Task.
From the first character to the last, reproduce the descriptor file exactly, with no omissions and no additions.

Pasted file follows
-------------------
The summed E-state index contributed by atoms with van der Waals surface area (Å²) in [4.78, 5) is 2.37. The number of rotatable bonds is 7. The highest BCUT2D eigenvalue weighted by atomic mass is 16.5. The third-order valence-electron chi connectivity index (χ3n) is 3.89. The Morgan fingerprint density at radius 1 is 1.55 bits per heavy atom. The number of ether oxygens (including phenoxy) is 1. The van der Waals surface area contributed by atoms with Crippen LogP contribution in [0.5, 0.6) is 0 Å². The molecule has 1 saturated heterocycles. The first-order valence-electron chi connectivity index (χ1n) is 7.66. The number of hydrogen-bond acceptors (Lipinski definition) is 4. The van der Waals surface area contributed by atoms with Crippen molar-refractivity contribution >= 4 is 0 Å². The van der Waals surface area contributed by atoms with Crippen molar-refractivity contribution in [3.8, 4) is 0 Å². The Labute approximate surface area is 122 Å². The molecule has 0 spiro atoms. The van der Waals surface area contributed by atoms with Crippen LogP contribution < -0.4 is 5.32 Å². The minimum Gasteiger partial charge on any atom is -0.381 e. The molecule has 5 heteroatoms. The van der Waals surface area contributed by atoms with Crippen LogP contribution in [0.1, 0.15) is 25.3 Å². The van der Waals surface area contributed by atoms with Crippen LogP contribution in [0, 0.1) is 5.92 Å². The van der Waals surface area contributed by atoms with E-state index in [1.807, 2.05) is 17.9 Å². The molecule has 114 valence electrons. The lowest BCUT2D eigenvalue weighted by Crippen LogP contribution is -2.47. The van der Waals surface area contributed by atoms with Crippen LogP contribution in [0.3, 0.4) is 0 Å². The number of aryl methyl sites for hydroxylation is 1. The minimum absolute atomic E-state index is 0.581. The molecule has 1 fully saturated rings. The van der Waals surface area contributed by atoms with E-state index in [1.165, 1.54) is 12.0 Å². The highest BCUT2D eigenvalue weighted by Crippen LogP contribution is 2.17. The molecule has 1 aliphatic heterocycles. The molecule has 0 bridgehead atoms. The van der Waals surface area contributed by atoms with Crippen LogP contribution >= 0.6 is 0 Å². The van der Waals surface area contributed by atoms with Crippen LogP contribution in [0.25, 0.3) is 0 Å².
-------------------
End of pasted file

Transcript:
The summed E-state index contributed by atoms with van der Waals surface area (Å²) in [4.78, 5) is 2.37. The number of rotatable bonds is 7. The highest BCUT2D eigenvalue weighted by atomic mass is 16.5. The third-order valence-electron chi connectivity index (χ3n) is 3.89. The Morgan fingerprint density at radius 1 is 1.55 bits per heavy atom. The number of ether oxygens (including phenoxy) is 1. The van der Waals surface area contributed by atoms with Crippen LogP contribution in [0.5, 0.6) is 0 Å². The molecule has 1 saturated heterocycles. The first-order valence-electron chi connectivity index (χ1n) is 7.66. The number of hydrogen-bond acceptors (Lipinski definition) is 4. The van der Waals surface area contributed by atoms with Crippen molar-refractivity contribution >= 4 is 0 Å². The van der Waals surface area contributed by atoms with Crippen molar-refractivity contribution in [3.8, 4) is 0 Å². The Labute approximate surface area is 122 Å². The molecule has 0 spiro atoms. The van der Waals surface area contributed by atoms with Crippen LogP contribution < -0.4 is 5.32 Å². The minimum Gasteiger partial charge on any atom is -0.381 e. The molecule has 5 heteroatoms. The van der Waals surface area contributed by atoms with Crippen LogP contribution in [0.1, 0.15) is 25.3 Å². The van der Waals surface area contributed by atoms with Crippen LogP contribution in [0, 0.1) is 5.92 Å². The van der Waals surface area contributed by atoms with E-state index in [1.807, 2.05) is 17.9 Å². The molecule has 114 valence electrons. The lowest BCUT2D eigenvalue weighted by Crippen LogP contribution is -2.47. The van der Waals surface area contributed by atoms with Crippen LogP contribution in [0.3, 0.4) is 0 Å². The number of aryl methyl sites for hydroxylation is 1. The minimum absolute atomic E-state index is 0.581. The molecule has 1 fully saturated rings. The van der Waals surface area contributed by atoms with E-state index in [1.165, 1.54) is 12.0 Å². The highest BCUT2D eigenvalue weighted by Crippen LogP contribution is 2.17. The molecule has 1 aliphatic heterocycles. The molecule has 0 bridgehead atoms. The van der Waals surface area contributed by atoms with Crippen LogP contribution >= 0.6 is 0 Å². The van der Waals surface area contributed by atoms with Crippen LogP contribution in [0.25, 0.3) is 0 Å².